Meltdown at EDF over €23bn UK nuclear power plant
French utility’s Hinkley Point project described by analyst as ‘verging on insanity’
Artist’s impression of the how the proposed Hinkley Point C station: Former Électricité de France money man Thomas Piquemal’s fears over Hinkley Point – that it could threaten the future of the entire EDF group – are now widely shared. Photograph: EDF/PA
The first concrete has yet to be poured in the construction of the £18 billion (€23.2 billion) Hinkley Point C project. But already it is turning into a nuclear disaster for both the British and French governments – and their nation’s taxpayers.
Simmering tensions in the boardroom of the debt-laden French utility Électricité de France (EDF) exploded into the open this week with the resignation of its finance director, Thomas Piquemal. The news sent its shares – already more than halved in the past 12 months – tumbling another 8 per cent.
State-controlled EDF is leading the project to build two reactors at Hinkley Point in Somerset, the first new nuclear plant to be constructed in Britain in a generation. Last year the Chinese were brought on board to help finance the project, and now have a one-third stake.
That still leaves the cash- strapped EDF with two-thirds of Hinkley Point, on which it has already spent around £2 billion (€2.6 billion).
The ambitious project is a key part of the British government’s drive to “keep the country’s lights on”, as well as reducing carbon emissions. Once online in 2025, Hinkley Point is expected to supply 7 per cent of Britain’s electricity needs.
Will it ever get that far? The abrupt departure of Piquemal, the EDF’s money man, was taken by some in the industry as good news for the project, in that one obstacle has now been removed. But Piquemal’s fears over Hinkley Point – that it could threaten the future of the entire EDF group – are now widely shared.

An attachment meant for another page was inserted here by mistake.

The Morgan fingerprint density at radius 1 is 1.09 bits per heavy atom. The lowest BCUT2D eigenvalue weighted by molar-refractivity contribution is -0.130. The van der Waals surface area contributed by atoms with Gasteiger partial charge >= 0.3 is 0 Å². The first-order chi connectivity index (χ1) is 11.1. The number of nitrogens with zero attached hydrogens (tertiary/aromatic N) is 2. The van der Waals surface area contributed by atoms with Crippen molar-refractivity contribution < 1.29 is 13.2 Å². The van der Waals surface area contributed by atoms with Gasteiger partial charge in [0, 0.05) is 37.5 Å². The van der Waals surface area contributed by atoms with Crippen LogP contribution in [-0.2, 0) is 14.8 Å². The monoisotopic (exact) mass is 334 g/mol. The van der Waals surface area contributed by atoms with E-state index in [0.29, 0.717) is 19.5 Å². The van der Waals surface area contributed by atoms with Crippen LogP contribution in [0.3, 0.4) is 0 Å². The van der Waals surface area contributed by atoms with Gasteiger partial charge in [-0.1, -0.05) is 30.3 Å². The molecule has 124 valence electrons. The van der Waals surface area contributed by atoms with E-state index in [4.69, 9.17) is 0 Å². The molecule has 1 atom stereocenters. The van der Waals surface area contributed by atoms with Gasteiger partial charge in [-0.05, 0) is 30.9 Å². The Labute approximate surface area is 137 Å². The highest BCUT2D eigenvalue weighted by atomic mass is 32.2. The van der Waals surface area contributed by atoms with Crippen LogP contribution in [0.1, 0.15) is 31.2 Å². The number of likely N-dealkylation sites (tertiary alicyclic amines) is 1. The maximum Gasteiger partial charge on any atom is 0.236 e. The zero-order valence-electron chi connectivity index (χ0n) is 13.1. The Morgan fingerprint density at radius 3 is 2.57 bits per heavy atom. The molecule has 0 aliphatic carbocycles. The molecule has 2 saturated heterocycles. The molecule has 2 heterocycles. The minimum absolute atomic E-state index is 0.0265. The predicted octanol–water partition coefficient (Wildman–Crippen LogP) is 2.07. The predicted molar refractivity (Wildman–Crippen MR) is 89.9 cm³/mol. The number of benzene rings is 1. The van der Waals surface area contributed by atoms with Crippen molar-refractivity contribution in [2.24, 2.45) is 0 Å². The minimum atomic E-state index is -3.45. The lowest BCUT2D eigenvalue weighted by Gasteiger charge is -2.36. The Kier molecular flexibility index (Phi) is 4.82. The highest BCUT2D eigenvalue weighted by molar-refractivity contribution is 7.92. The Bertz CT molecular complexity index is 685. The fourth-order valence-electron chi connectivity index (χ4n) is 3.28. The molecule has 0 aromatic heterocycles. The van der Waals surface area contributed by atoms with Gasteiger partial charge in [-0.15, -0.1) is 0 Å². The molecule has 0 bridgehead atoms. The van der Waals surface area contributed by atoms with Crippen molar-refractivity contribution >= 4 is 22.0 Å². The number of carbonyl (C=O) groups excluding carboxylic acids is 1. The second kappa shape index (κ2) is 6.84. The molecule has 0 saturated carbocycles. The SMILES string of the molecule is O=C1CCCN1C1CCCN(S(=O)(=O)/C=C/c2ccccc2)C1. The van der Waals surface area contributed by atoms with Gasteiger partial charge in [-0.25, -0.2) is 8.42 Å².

In Britain, questions are increasingly being asked about the over-generous deal the government has struck with the French firm in its eagerness to get the project up and running.
EDF’s finances are dire and getting worse. Its debts have spiralled to €37 billion, its income has crumbled, and the payout to shareholders (already financed by borrowing yet more cash) has been cut. In an effort to save money, it has taken to paying dividends to the French government, which controls an 85 per cent stake, in the form of shares.
EDF plans to sell assets to shore up its balance sheet, something the now former finance director wanted done first, so the future of the company could be secured before yet more cash was poured into the British nuclear project.
United backingGeorge Osborne
Details of the deal the British government has struck with EDF are also pretty embarrassing. Apart from guaranteeing billions in loans for the project, Britain will pay EDF an extraordinary £92.50 (€119.6) per megawatt hour for its energy when Hinkley Point is eventually up and running.
That does at least explain EDF’s apparent reckless pursuit of the project, given its parlous finances.
There are a number of firsts in this project. As well as being Britain’s first new nuclear plant in two decades, it is Britain’s first EPR (European pressurised reactor) plant. The technology is unproven and the omens from other projects around the world are not good.
EPR plants under construction in Finland and France (an EDF-led project) are nine and six years behind schedule, respectively, and both have suffered multibillion-euro cost over-runs. There is no reason to believe Hinkley Point will fare any better.
Martin Young, an analyst at RBC Capital Markets, summed up the views of many, saying that for EDF to proceed with the British nuclear project would be “verging on insanity”.
Unfortunately, governments and companies frequently press ahead with insane decisions rather than face the backlash of admitting they have made a mistake.
A U-turn on Hinkley Point might be embarrassing now, but how much worse will it be several years and billions down the line? And how will Westminster keep the lights on then? Fiona Walsh is business editor of theguardian.com